This is built in 1951, and it is one of the UNESCO world heritage sites. It was just a beautiful wooden structure. Before you go into the temple, you need to take off your shoes, and it was very peaceful and quiet inside the temple. Besides the different buildings, the garden was gorgeous. We went in December, so it was in between fall and winter, you can still see a little bit of fall color on the trees, and most of the leaves are falling. We went early, so  there are not a lot of people around, and we had the most amazing morning stroll. 

To-ji (東寺)

Another UNESCO world heritage site, and is located not far from Nishi Hongwanji. This is the symbol of Kyoto and originally dated from 826 but was then rebuilt in 1644. The five-story pagoda of To-ji is the tallest wooden tower in Japan, and the entrance into the pagoda is only permitted a few days per year. On the way to the next destination, we went to some tsukemono shops in the afternoon. Tsukemono is basically different pickled vegetables, and they were once made at home, but nowadays, people do not have the time, but it is still vital to Japanese food culture. They have samples for almost all the different kinds of pickles (there are more than 50 different kinds, it's crazy!), and they are all delicious! I never like pickles, because I think vegetables should be eaten fresh, but I have to say, I love those tsukemono. 

Arashiyama Bamboo Grove (嵯峨野・嵐山)

The subway system in Japan is very very extensive, and you can go almost ANYWHERE with it. We took the subway to arashiyama station and spent an afternoon there. There are a lot of little restaurants, souvenir stores, and of course some temples and the bamboo forest. We had lunch, shopped for some souvenirs, saw the infamous Togetsi-kyo Bridge, walked along the bamboo forest path, and another UNESCO world heritage site Tenryu-ji.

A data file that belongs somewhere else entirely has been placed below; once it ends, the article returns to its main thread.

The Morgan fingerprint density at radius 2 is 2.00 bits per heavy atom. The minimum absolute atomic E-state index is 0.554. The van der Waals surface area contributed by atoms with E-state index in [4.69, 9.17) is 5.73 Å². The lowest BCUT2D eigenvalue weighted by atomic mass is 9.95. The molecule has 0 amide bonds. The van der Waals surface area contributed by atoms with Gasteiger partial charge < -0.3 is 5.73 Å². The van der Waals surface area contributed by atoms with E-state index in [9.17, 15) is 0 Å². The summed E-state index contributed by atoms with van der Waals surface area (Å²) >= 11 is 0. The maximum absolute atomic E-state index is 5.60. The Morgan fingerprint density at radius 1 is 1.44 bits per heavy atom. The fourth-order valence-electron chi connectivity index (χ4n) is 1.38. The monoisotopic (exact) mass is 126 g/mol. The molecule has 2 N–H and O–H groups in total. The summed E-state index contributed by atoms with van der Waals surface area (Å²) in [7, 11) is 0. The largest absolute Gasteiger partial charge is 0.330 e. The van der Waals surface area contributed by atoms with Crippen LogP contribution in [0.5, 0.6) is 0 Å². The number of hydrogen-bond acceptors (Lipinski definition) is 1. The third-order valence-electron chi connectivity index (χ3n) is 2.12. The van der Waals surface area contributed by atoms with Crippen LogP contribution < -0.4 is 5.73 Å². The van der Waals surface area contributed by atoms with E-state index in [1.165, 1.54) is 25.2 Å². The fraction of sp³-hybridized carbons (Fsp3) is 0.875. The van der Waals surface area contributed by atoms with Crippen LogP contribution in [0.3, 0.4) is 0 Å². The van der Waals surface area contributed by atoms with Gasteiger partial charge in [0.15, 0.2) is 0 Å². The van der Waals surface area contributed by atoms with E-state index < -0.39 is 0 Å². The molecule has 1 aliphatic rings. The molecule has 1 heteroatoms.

Kinkaku-ji (金閣寺)

Kyoto has too many awesome temples, and we couldn't make it to all of them. The last temple of the day, we were struggling between Kinkaku-ji or Ginkaku-ji, and we went the Kinkaku-ji. The whole structure is covered in gold leaf, and houses the relics of Buddha. 

At night, we went to Gion (祇園), Kyoto's most famous geisha district. It is filled with shops, restaurants and teahouses, where the geisha entertain. We walked around the area, and saw one geisha. We were super excited when we saw her, but she seemed to be in a hurry, so we didn't bother her for a picture. That pretty much concluded our day. It might not seem like we went to a lot of places, but we took our time in each place, and it takes time to go from one place to the next, so I think we did good. 



One day adventure in Downtown Los Angeles

DTLA, short for downtown Los Angeles. It has so much going on all the time, and it also has a lot of good food! People usually focus a lot more on what's going on in the Hollywood and forget about this part of town, which is equally awesome! These are some of my favorite spots in DTLA, and for those of you who are looking for something to do for a day, this might just be the perfect itinerary for you! 
*Tips* Street parking is free on Sundays! 

Before you start walking around, you definitely need some food first! First stop! The grand central market!!! It opens daily at 8am. The market has different vendors, including Delis, Thai, coffee, pizza, baked goods, cheeses, tacos, etc. I am sure you will be able to find things you want to try! There are a couple places that I like in particular. 

1. Eggslut! Besides all the obviously delicious sandwiches with eggs in them, one thing that is highly recommended! The "slut", which is a coddled egg on top of a smooth potato puree, poached in a glass jar and served with toasted baguette. The taste is simple, but so good! 
2. G & B Coffee! I like coffee strong but not bitter, and this place is exactly that. The aroma of the coffee goes right through even before you drink it, and the coffee is so smooth and strong, but not bitter! They have another location in Larchment called go get em tiger, which I have been to, and their coffee is equally good there. 
3. Wexler's Deli! Their Lox Bagel with cream cheese is to die for!
4. Sticky Rice! Awesome thai food, better than a lot of the proper Thai restaurants out there! Writing this makes me want to go there for an early dinner tonight......

Besides all those places above, all the other places are just as good! There is really no bad food there! This is really one place that anyone who lives or visits LA should not miss! 
After you had a nice full meal, right next to the grand central market, there's the Bradbury building, which is the oldest commercial building remaining in the central city and it is absolutely gorgeous. It has this glass ceiling to let the sunlight come in, also an open cage elevator, marble stairs, iron railings, etc. Definitely worth a visit! It is free to go in and wander around, take pictures.